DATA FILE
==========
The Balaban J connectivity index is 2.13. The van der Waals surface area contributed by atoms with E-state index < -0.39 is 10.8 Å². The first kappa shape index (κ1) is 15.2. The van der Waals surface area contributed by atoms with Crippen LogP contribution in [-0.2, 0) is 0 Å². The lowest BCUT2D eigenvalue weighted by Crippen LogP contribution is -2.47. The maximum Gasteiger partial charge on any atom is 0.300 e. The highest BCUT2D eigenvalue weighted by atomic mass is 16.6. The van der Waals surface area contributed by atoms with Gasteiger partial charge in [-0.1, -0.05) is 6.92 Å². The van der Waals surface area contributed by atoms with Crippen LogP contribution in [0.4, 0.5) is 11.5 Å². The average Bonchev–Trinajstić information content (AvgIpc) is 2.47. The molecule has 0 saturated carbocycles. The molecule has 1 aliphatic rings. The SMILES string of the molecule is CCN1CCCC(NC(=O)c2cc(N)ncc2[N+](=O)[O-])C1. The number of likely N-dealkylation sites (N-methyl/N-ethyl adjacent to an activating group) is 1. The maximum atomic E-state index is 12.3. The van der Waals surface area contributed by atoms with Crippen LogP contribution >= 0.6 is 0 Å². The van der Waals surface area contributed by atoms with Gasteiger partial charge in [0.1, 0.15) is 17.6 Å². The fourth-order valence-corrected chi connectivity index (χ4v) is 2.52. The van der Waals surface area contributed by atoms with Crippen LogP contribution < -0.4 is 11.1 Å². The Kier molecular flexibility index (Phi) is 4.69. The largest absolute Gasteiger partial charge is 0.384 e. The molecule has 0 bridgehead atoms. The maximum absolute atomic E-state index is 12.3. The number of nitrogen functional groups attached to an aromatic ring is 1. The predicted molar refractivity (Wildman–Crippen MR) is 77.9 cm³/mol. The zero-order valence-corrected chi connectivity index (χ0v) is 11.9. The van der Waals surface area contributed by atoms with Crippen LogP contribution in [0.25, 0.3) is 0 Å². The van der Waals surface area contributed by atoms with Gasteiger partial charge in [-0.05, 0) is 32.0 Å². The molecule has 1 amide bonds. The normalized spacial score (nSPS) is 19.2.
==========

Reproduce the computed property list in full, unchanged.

The Balaban J connectivity index is 2.13. The van der Waals surface area contributed by atoms with E-state index < -0.39 is 10.8 Å². The first kappa shape index (κ1) is 15.2. The van der Waals surface area contributed by atoms with Crippen LogP contribution in [-0.2, 0) is 0 Å². The lowest BCUT2D eigenvalue weighted by Crippen LogP contribution is -2.47. The maximum Gasteiger partial charge on any atom is 0.300 e. The highest BCUT2D eigenvalue weighted by atomic mass is 16.6. The van der Waals surface area contributed by atoms with Gasteiger partial charge in [-0.1, -0.05) is 6.92 Å². The van der Waals surface area contributed by atoms with Crippen LogP contribution in [0.4, 0.5) is 11.5 Å². The average Bonchev–Trinajstić information content (AvgIpc) is 2.47. The molecule has 0 saturated carbocycles. The molecule has 1 aliphatic rings. The SMILES string of the molecule is CCN1CCCC(NC(=O)c2cc(N)ncc2[N+](=O)[O-])C1. The number of likely N-dealkylation sites (N-methyl/N-ethyl adjacent to an activating group) is 1. The maximum atomic E-state index is 12.3. The van der Waals surface area contributed by atoms with Crippen LogP contribution >= 0.6 is 0 Å². The van der Waals surface area contributed by atoms with Gasteiger partial charge in [0.1, 0.15) is 17.6 Å². The fourth-order valence-corrected chi connectivity index (χ4v) is 2.52. The van der Waals surface area contributed by atoms with Crippen LogP contribution < -0.4 is 11.1 Å². The Kier molecular flexibility index (Phi) is 4.69. The largest absolute Gasteiger partial charge is 0.384 e. The molecule has 0 bridgehead atoms. The maximum absolute atomic E-state index is 12.3. The number of nitrogen functional groups attached to an aromatic ring is 1. The predicted molar refractivity (Wildman–Crippen MR) is 77.9 cm³/mol. The zero-order valence-corrected chi connectivity index (χ0v) is 11.9. The van der Waals surface area contributed by atoms with Crippen LogP contribution in [0.25, 0.3) is 0 Å². The van der Waals surface area contributed by atoms with Gasteiger partial charge in [-0.05, 0) is 32.0 Å². The molecule has 1 amide bonds. The normalized spacial score (nSPS) is 19.2.